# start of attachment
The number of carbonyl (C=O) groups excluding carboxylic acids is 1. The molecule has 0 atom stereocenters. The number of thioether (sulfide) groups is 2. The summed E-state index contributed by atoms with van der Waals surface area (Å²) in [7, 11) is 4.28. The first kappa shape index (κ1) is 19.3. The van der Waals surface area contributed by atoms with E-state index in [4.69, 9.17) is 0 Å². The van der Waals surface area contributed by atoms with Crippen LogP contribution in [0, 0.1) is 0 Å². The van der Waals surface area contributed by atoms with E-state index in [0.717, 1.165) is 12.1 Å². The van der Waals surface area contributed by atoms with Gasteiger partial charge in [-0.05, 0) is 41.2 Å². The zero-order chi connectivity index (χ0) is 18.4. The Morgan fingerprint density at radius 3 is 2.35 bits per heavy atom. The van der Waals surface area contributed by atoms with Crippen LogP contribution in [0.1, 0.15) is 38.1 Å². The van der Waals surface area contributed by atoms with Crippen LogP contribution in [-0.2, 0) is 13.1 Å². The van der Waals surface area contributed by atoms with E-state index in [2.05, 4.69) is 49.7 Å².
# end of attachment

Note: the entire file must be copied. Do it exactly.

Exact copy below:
The number of carbonyl (C=O) groups excluding carboxylic acids is 1. The molecule has 0 atom stereocenters. The number of thioether (sulfide) groups is 2. The summed E-state index contributed by atoms with van der Waals surface area (Å²) in [7, 11) is 4.28. The first kappa shape index (κ1) is 19.3. The van der Waals surface area contributed by atoms with E-state index in [4.69, 9.17) is 0 Å². The van der Waals surface area contributed by atoms with Crippen LogP contribution in [0, 0.1) is 0 Å². The van der Waals surface area contributed by atoms with E-state index in [0.717, 1.165) is 12.1 Å². The van der Waals surface area contributed by atoms with Gasteiger partial charge in [-0.05, 0) is 41.2 Å². The zero-order chi connectivity index (χ0) is 18.4. The Morgan fingerprint density at radius 3 is 2.35 bits per heavy atom. The van der Waals surface area contributed by atoms with Crippen LogP contribution in [0.1, 0.15) is 38.1 Å². The van der Waals surface area contributed by atoms with Crippen LogP contribution in [-0.2, 0) is 13.1 Å². The van der Waals surface area contributed by atoms with E-state index in [2.05, 4.69) is 49.7 Å².